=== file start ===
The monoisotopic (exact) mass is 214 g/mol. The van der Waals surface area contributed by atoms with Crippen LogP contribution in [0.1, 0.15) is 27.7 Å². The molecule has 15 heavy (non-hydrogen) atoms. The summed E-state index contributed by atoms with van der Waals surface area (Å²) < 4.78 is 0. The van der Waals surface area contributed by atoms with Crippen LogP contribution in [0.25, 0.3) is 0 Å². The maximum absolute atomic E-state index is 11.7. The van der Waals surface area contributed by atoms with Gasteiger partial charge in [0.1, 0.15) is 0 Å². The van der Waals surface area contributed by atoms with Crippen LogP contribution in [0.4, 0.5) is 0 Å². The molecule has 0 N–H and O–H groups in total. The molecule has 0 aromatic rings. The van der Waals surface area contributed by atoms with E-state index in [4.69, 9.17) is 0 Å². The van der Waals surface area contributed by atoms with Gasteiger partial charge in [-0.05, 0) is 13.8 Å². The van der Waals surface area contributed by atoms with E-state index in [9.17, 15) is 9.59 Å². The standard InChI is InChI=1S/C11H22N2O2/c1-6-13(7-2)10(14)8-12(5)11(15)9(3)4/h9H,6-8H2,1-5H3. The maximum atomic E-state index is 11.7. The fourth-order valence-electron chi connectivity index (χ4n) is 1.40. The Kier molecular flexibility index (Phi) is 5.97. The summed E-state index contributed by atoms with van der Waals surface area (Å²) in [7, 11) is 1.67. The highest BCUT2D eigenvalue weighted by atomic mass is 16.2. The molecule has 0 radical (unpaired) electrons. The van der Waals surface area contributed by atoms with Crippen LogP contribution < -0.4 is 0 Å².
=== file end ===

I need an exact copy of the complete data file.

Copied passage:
The monoisotopic (exact) mass is 214 g/mol. The van der Waals surface area contributed by atoms with Crippen LogP contribution in [0.1, 0.15) is 27.7 Å². The molecule has 15 heavy (non-hydrogen) atoms. The summed E-state index contributed by atoms with van der Waals surface area (Å²) < 4.78 is 0. The van der Waals surface area contributed by atoms with Crippen LogP contribution in [0.25, 0.3) is 0 Å². The maximum absolute atomic E-state index is 11.7. The van der Waals surface area contributed by atoms with Gasteiger partial charge in [0.1, 0.15) is 0 Å². The van der Waals surface area contributed by atoms with Crippen LogP contribution in [0.4, 0.5) is 0 Å². The molecule has 0 N–H and O–H groups in total. The molecule has 0 aromatic rings. The van der Waals surface area contributed by atoms with E-state index in [4.69, 9.17) is 0 Å². The van der Waals surface area contributed by atoms with Gasteiger partial charge in [-0.05, 0) is 13.8 Å². The van der Waals surface area contributed by atoms with E-state index in [9.17, 15) is 9.59 Å². The standard InChI is InChI=1S/C11H22N2O2/c1-6-13(7-2)10(14)8-12(5)11(15)9(3)4/h9H,6-8H2,1-5H3. The maximum atomic E-state index is 11.7. The fourth-order valence-electron chi connectivity index (χ4n) is 1.40. The Kier molecular flexibility index (Phi) is 5.97. The summed E-state index contributed by atoms with van der Waals surface area (Å²) in [7, 11) is 1.67. The highest BCUT2D eigenvalue weighted by atomic mass is 16.2. The molecule has 0 radical (unpaired) electrons. The van der Waals surface area contributed by atoms with Crippen LogP contribution < -0.4 is 0 Å².